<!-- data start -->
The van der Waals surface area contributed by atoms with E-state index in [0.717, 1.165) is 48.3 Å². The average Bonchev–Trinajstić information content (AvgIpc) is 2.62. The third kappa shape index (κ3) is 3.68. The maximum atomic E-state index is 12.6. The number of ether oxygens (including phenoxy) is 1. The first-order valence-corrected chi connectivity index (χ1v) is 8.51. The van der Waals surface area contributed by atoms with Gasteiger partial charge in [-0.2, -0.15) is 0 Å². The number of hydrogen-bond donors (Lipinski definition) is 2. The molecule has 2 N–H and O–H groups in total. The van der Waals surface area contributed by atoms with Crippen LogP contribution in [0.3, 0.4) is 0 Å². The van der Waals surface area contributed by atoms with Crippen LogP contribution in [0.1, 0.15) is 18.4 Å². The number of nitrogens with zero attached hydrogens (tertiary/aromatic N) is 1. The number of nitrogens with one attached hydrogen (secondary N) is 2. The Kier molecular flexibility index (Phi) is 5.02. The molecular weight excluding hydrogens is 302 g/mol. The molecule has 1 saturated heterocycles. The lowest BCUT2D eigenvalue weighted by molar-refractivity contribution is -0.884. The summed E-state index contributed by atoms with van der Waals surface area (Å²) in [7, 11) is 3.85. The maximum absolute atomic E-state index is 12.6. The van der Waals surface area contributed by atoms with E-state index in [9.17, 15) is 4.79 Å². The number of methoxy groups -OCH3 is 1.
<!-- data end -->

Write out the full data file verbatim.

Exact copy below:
The van der Waals surface area contributed by atoms with E-state index in [0.717, 1.165) is 48.3 Å². The average Bonchev–Trinajstić information content (AvgIpc) is 2.62. The third kappa shape index (κ3) is 3.68. The maximum atomic E-state index is 12.6. The number of ether oxygens (including phenoxy) is 1. The first-order valence-corrected chi connectivity index (χ1v) is 8.51. The van der Waals surface area contributed by atoms with Gasteiger partial charge in [-0.2, -0.15) is 0 Å². The number of hydrogen-bond donors (Lipinski definition) is 2. The molecule has 2 N–H and O–H groups in total. The van der Waals surface area contributed by atoms with Crippen LogP contribution in [0.3, 0.4) is 0 Å². The van der Waals surface area contributed by atoms with Crippen LogP contribution in [0.1, 0.15) is 18.4 Å². The number of nitrogens with zero attached hydrogens (tertiary/aromatic N) is 1. The number of nitrogens with one attached hydrogen (secondary N) is 2. The Kier molecular flexibility index (Phi) is 5.02. The molecular weight excluding hydrogens is 302 g/mol. The molecule has 1 saturated heterocycles. The lowest BCUT2D eigenvalue weighted by molar-refractivity contribution is -0.884. The summed E-state index contributed by atoms with van der Waals surface area (Å²) in [7, 11) is 3.85. The maximum absolute atomic E-state index is 12.6. The van der Waals surface area contributed by atoms with E-state index in [9.17, 15) is 4.79 Å². The number of methoxy groups -OCH3 is 1.